Frozen custard, according to Mike Hinkle, is pretty much ice cream with egg yolks mixed in.
“It has 1.4 percent pasteurized egg solids,” said Hinkle, the longtime owner of Kokomo Frozen Custard, 3107 S. Webster St. “It’s basically the same thing as French vanilla ice cream.”
For more than a generation, Hinkle’s ice cream stand has grown a reputation as a local institution. Open from the start of spring to the end of fall, seven days a week, the store has been in the same spot, serving soft, hand-dipped ice cream made in the same SaniServ E-Z Way machine.
“It’s just an old-fashioned custard place. We’re an old-fashioned corner stand, that’s our mentality,” Hinkle said.
This is the 29th year of operation for Kokomo Frozen Custard, where they serve vanilla, chocolate and butter pecan every day, along with a fourth “flavor of the day.” They have lemon Sunday, strawberry Saturday and wedding cake Friday.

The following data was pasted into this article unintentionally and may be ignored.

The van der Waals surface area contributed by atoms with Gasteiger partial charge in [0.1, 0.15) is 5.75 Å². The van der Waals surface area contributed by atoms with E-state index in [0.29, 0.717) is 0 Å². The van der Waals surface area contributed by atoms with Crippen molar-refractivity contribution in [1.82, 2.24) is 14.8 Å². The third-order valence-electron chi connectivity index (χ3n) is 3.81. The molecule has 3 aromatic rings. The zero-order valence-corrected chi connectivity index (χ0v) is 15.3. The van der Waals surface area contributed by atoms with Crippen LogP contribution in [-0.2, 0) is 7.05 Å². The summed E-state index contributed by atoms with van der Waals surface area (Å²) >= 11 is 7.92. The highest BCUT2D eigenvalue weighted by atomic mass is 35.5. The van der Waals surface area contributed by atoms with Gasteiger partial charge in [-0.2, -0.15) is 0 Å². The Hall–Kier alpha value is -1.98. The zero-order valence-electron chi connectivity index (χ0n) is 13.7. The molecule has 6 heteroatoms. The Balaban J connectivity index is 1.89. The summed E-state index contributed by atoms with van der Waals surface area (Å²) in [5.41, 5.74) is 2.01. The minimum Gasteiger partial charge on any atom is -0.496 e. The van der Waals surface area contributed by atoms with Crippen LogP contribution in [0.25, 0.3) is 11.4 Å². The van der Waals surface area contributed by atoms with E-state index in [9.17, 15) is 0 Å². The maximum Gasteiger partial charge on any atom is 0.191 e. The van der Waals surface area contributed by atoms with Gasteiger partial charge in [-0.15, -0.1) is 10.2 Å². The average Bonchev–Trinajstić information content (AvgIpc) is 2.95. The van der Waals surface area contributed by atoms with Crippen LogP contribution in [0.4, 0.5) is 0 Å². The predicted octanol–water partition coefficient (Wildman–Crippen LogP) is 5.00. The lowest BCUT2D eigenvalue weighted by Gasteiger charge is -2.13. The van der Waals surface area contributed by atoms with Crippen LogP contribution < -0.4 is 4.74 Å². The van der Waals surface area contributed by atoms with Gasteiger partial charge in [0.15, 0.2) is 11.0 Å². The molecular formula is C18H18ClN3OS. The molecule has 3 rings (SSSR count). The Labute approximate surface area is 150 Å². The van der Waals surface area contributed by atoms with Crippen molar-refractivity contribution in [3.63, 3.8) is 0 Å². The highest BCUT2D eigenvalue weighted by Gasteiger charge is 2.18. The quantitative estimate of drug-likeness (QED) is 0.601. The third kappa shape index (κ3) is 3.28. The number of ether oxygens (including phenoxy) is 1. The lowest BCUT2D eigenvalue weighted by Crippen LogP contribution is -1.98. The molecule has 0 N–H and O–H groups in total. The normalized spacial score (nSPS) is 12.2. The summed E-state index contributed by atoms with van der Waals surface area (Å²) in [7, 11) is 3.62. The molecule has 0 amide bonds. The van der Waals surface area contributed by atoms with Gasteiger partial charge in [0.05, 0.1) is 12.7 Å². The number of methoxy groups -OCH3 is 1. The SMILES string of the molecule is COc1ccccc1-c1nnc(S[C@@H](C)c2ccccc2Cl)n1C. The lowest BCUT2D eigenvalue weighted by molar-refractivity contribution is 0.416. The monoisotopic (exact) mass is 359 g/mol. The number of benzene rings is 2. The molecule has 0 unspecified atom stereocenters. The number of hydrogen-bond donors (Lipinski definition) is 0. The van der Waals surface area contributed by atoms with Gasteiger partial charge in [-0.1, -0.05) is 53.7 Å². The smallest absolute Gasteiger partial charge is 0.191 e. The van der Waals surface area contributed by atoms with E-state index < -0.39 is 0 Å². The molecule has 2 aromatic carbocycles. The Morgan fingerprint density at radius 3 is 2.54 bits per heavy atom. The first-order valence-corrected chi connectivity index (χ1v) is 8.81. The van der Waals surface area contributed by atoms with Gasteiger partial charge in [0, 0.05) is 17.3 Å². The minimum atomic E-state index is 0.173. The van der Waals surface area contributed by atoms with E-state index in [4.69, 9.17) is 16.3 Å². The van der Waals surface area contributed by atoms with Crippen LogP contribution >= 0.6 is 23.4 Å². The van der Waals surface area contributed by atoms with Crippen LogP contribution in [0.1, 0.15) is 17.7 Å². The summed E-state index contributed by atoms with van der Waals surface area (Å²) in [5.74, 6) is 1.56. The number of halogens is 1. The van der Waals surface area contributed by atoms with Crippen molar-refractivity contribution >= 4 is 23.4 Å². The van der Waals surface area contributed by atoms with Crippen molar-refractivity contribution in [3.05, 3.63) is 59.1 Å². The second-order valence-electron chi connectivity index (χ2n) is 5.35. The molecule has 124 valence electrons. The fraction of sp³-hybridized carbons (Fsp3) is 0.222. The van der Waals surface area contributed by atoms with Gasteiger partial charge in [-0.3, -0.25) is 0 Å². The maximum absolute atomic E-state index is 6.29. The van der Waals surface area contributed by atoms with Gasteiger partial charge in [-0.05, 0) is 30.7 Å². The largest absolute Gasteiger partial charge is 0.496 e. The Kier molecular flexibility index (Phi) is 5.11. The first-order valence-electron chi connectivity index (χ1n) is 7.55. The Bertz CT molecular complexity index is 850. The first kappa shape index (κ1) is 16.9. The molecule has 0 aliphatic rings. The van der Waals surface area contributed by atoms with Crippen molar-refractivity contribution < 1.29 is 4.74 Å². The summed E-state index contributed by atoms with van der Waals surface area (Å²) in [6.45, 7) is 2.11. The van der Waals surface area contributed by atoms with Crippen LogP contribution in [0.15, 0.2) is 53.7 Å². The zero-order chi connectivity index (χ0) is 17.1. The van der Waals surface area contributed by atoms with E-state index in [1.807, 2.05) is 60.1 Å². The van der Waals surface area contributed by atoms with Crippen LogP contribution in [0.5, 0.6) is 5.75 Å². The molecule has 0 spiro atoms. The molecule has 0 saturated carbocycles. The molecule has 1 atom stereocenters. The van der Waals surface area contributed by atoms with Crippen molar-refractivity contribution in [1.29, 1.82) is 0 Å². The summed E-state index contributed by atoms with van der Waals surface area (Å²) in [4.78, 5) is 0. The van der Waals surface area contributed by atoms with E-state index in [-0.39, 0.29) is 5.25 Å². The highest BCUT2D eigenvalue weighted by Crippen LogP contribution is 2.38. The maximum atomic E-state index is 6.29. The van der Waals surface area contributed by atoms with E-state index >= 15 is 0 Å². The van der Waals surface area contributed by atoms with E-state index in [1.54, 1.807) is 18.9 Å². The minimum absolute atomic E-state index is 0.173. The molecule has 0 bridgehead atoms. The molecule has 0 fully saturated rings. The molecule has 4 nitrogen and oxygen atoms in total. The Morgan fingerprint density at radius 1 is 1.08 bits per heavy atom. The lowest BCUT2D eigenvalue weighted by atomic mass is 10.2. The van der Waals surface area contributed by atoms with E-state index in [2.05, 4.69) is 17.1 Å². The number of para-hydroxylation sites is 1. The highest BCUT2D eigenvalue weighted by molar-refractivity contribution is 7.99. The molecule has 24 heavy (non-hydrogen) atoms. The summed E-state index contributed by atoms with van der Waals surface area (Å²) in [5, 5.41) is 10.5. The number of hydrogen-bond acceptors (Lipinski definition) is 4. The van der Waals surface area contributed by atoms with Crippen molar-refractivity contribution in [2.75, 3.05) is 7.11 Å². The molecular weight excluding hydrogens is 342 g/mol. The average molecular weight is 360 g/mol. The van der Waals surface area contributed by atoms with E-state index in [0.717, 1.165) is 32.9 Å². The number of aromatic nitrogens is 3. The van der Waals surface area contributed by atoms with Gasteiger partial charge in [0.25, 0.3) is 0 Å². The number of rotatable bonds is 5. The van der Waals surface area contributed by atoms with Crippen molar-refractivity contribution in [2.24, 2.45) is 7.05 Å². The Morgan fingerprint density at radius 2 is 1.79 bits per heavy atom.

Every year, a bunch of high school kids work there. Hinkle now has second-generation employees working there, the teenage children of kids who once worked there.
A farm kid from Cass County, Hinkle said he turned to the restaurant business when the farming business “turned south” in the early 1980s.
“The price of land declined, and the balance sheet looked terrible,” he recalled. He was going to open a pizza business, because his family owned Bruno’s Pizza in Logansport, but then he met the man who sold him the E-Z Way machine.
“It’s a big barrel machine; a lot of the smaller machines whip the ice cream a lot harder, and put a lot of air in it. Mine’s a very low-air product,” he notes. In ice cream, air is needed to keep the product from freezing hard as ice, but too much air makes it fluffy and insubstantial.